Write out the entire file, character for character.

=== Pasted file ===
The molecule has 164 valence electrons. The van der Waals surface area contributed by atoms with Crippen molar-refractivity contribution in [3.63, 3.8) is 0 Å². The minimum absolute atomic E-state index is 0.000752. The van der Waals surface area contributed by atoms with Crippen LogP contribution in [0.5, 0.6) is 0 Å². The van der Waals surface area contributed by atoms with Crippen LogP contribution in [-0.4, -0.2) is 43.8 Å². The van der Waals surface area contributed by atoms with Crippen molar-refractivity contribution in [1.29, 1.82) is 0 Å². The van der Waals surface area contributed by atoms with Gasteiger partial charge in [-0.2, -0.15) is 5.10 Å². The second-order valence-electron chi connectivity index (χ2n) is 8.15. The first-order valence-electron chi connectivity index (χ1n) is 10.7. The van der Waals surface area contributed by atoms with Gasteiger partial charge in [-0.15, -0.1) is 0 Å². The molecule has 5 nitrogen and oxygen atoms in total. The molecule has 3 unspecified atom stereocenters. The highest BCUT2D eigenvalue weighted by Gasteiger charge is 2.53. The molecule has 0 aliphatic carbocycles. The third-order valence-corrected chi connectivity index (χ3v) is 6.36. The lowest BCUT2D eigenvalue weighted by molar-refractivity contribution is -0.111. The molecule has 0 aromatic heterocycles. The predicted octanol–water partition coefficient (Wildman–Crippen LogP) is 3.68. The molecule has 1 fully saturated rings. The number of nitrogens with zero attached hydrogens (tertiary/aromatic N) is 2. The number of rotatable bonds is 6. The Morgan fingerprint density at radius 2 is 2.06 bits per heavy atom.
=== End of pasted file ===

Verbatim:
The molecule has 164 valence electrons. The van der Waals surface area contributed by atoms with Crippen molar-refractivity contribution in [3.63, 3.8) is 0 Å². The minimum absolute atomic E-state index is 0.000752. The van der Waals surface area contributed by atoms with Crippen LogP contribution in [0.5, 0.6) is 0 Å². The van der Waals surface area contributed by atoms with Crippen LogP contribution in [-0.4, -0.2) is 43.8 Å². The van der Waals surface area contributed by atoms with Crippen molar-refractivity contribution in [1.29, 1.82) is 0 Å². The van der Waals surface area contributed by atoms with Gasteiger partial charge in [-0.2, -0.15) is 5.10 Å². The second-order valence-electron chi connectivity index (χ2n) is 8.15. The first-order valence-electron chi connectivity index (χ1n) is 10.7. The van der Waals surface area contributed by atoms with Gasteiger partial charge in [-0.15, -0.1) is 0 Å². The molecule has 5 nitrogen and oxygen atoms in total. The molecule has 3 unspecified atom stereocenters. The highest BCUT2D eigenvalue weighted by Gasteiger charge is 2.53. The molecule has 0 aliphatic carbocycles. The third-order valence-corrected chi connectivity index (χ3v) is 6.36. The lowest BCUT2D eigenvalue weighted by molar-refractivity contribution is -0.111. The molecule has 0 aromatic heterocycles. The predicted octanol–water partition coefficient (Wildman–Crippen LogP) is 3.68. The molecule has 1 fully saturated rings. The number of nitrogens with zero attached hydrogens (tertiary/aromatic N) is 2. The number of rotatable bonds is 6. The Morgan fingerprint density at radius 2 is 2.06 bits per heavy atom.